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Please join us in welcoming @Irene to the staff team as a moderator for the Politics forum. Please consider her the first contact for any issues that arise in that section for the foreseeable future. Show her verdicts the same deference you show the current members of staff.

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"pls write moar": Criticism & Reviewing Tips Compendium

Discussion in 'Fanfic Discussion' started by BTT, Jul 23, 2018.

  1. BTT

    BTT Viol̀e͜n̛t͝ D̶e͡li͡g҉h̛t҉s̀ ~ Prestige ~

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    So far, we have quite a few threads dedicated to becoming a better writer. However, no good writer has ever gotten that good on their own. It falls to you to help them get better by doing your bit and writing a proper review, because those chucklefucks at FFN sure aren't going to.

    This thread is intended to give you some tips on how to do just that. I'll start us off by sharing a handy infographic that I made just now:

    [​IMG]
     
  2. Zombie

    Zombie Black Philip Moderator DLP Supporter

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    I'll back this up.
    There are way too many threads in For Review, and Other Fandom Review that have thread rates, but no comments.

    I can get behind you if you rate in your comment, but jfc, rate bombing is the most annoying fucking there ever.
    Its more apparently in Other Fandom Review because there are a bunch of 0 post threads but have a thread rating and its not just the OP rating it.

    Fucking minimum effort.

    People can do better than this.

    Thanks @BTT I'm going to save this for later use.
     
  3. Sorrows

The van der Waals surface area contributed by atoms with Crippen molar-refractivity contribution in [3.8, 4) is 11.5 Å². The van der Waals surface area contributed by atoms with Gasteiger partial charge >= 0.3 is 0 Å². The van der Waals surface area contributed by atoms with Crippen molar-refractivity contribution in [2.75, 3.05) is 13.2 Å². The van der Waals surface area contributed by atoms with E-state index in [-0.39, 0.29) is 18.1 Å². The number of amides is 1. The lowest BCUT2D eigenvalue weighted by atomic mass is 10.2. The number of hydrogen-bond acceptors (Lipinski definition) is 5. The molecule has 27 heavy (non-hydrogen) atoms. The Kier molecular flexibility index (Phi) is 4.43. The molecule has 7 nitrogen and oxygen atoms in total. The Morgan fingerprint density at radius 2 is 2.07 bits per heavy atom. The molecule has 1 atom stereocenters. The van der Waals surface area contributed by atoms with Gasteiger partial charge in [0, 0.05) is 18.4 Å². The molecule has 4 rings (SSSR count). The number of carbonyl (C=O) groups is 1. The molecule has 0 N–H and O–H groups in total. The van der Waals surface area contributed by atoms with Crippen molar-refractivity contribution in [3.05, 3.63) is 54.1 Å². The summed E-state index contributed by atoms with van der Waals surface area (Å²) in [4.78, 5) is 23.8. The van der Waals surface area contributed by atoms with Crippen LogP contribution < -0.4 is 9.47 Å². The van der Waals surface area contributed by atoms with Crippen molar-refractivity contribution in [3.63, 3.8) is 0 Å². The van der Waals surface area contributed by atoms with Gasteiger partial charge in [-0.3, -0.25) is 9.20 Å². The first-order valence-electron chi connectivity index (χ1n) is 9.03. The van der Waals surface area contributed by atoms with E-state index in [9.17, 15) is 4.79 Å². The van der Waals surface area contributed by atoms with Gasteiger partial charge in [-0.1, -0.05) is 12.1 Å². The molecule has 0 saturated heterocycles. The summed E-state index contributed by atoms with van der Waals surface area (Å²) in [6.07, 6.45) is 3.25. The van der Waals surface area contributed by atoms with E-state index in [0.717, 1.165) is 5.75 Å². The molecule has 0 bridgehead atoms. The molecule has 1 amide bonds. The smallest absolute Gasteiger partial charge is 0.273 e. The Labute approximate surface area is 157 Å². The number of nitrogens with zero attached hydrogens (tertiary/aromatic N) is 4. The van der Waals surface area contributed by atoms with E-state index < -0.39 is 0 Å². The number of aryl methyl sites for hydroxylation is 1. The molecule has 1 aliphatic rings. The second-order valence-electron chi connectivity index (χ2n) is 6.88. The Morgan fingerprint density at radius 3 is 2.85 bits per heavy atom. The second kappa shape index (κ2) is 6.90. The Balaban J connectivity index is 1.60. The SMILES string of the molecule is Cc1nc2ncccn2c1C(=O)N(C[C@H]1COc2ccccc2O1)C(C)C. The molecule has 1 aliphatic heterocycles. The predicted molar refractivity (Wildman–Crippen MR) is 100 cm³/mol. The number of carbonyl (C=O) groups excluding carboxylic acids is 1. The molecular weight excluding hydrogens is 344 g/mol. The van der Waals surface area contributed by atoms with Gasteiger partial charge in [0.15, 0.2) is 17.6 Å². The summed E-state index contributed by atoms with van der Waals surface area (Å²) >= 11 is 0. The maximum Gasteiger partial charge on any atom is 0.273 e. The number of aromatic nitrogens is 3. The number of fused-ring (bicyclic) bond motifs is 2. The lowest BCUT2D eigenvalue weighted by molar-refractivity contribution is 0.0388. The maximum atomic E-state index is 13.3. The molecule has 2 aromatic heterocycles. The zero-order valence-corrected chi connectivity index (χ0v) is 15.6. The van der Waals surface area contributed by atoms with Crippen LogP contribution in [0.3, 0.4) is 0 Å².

Sorrows Queen of the Flamingos Moderator DLP Gold Supporter

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    Give examples

    It's not always possible of course if you are talking about subjective thematic or impressionistic issues. However if you think there is a part that does not work or a problematic scene/conversation/charecterisation etc etc pointing out where you think the problem is is really helpful. Getting specific about where things are/are not working can help authors zero in on weak areas in their narrative.

    For example:

    Not:
    More

     
  4. Zel

    Zel High Inquisitor

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    I made a similar thread a little over a year ago. There were good tips about the process of critical reading, which I wasn't the only one struggling with here, including the importance of taking notes and finding patterns, shifting the focus from the work onto yourself, reading what the author is writing instead of what you think he's writing, etc. The posts over there explain those things in more detail and helped me a lot.

    Link's here https://forums.darklordpotter.net/threads/becoming-better-at-critical-reading.36283/
     
  5. Zombie

    Zombie Black Philip Moderator DLP Supporter

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    @Zel would you care to elaborate what you learned from your thread for others that might be reading this and not the other link? Or lack the ability to draw the same conclusions you do?
     
  6. Zel

    Zel High Inquisitor

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    Sure.

    Compartmentalizing helped a lot in the beginning. I looked over some detailed reviews and identified core ideas to address. Consistent characterization, distinctive character voices, detailed worldbuilding, etc. Jotting down notes and taking some time to reflect as I went along helped a lot as something is bound to get lost in mental checklists, at least until you internalize the process.

    But I couldn't write a good review without reading attentively. We can find a lot about stories while skimming; God knows I closed the tab of loads of fics because I identified tired cliches or a first chapter riddled with spelling, punctuation and grammar mistakes. We're usually more lenient with fanfiction and all of us have guilty pleasures, but speaking for myself, I turned my brain off a little while reading some of those, and found myself having little to say besides a few general impressions and a sense of like or dislike. This was no good when trying to leave a proper review.

    I benefited from reading well received published works as well, making notes in the process too. When you dedicate most of your reading to fanfiction, you have less to judge them by since stories written by amateurs more often than not will have less effort dedicated to them.